From fatigue to heart problems, too much exercise may be bad for your health.
Exercise is good for you. The more you do, the healthier you are, right? But what if you exercise too much? That’s right—there is such thing as too much exercise. However, new research reveals the relationship between health and exercise is more complicated than once thought. Studies show there may be health consequences from exercise that’s done at an intense level or done too frequently.
What’s the connection between the intensity and duration of exercise and your health? How do you know when you’ve had too much of a good thing?
Atrial Fibrillation (AF)
A study of almost 45,000 men showed those who exercised at an intense level more then five hours a week at age 30 were at a 19-percent increased risk of developing atrial fibrillation by age 60 compared to those who exercised only one hour a week. The chances of AR were higher in men who later stopped exercising when they got older. AR is a type of arrhythmia, an abnormal heartbeat. With AR, the heart may beat too slowly, too fast, or irregularly. AR increases one’s risk for stroke, chest pain, and even heart failure.
Statistics from the study revealed a 13-percent decreased risk of AR for men who did moderate intensity exercise at least one hour a day compared to those who hardly exercised at all.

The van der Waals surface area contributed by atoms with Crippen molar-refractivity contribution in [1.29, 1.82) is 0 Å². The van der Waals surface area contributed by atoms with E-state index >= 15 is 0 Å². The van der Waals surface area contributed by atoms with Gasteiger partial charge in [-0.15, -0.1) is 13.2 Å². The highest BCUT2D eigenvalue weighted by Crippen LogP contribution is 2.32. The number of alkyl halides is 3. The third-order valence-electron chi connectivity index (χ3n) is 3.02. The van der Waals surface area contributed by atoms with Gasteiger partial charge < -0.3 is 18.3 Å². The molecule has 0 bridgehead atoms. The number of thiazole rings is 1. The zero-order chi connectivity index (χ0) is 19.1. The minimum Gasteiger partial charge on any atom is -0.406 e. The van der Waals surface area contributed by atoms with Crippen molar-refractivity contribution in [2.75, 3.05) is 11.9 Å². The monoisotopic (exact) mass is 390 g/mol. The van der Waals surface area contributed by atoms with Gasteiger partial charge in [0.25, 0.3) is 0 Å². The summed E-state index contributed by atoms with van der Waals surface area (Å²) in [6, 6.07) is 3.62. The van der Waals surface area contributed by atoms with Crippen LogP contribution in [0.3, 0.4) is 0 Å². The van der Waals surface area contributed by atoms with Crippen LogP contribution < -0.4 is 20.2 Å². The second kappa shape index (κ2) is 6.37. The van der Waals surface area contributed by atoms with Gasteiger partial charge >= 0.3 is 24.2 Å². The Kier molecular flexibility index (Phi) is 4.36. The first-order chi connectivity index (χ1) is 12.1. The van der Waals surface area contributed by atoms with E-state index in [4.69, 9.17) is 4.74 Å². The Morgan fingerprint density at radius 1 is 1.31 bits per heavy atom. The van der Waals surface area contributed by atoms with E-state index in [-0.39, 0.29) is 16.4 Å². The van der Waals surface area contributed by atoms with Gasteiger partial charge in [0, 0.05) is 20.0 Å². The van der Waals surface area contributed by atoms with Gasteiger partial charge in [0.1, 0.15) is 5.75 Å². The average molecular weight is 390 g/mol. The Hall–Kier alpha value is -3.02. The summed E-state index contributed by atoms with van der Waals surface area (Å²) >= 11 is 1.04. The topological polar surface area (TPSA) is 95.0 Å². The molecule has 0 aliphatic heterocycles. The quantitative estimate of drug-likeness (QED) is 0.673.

Are there benefits to exercise when you already have coronary heart disease? One 10-year study tracked more than 1,000 people with heart disease to see how exercise affected the outcome of their conditions. The findings revealed that those who did intense aerobic exercise two to four days a week cut their risk of death, heart attack, and stroke the most. Those who exercised the least were twice as likely to experience a heart attack and stroke and had a four-fold chance of dying, while those who exercised more than four days a week were also more likely to die from a heart attack or stroke.
Why would exercise increase one’s risk for heart complications? It’s suspected that at an intense level such as that required during endurance training, exercise may increase inflammation in those who already have heart disease.
Limitations and Conclusions
The results of these two studies are intriguing and enlightening to the extent of benefits gained from exercise. The study does have limitations, however, as the results are based on the participant’s personal answers to the questionnaire. The results are dependant on each person’s honest evaluation of the duration and intensity of their exercise. What’s intense for one person may not be intense to another.
While their evaluation of intensity may vary, warning signs of too much exercise do not. These include fatigue, weight gain, loss of appetite, decrease in performance, mood changes, trouble sleeping, and a weakened immune system. If you notice these changes, cut back on your amount of exercise, slow down, or take a break for a couple days.
Prolonged exercise and too strenuous exercise can be harmful to your heart. This should be good news for those of you who don’t love exercising. Now you don’t have to stress about running one more mile or exercising every single day of the week. But you don’t get off the hook altogether.
To gain the maximum health benefits from exercise, work out at a moderate level. This means 150 minutes a week (30 minutes five days a week) of moderate intensity exercise or 75 minutes (25 minutes three days a week) of vigorous activity. Examples of a moderate workout include swimming, brisk walking, or gentle cycling. A high-intensity workout might be running, playing soccer, or cross-country skiing.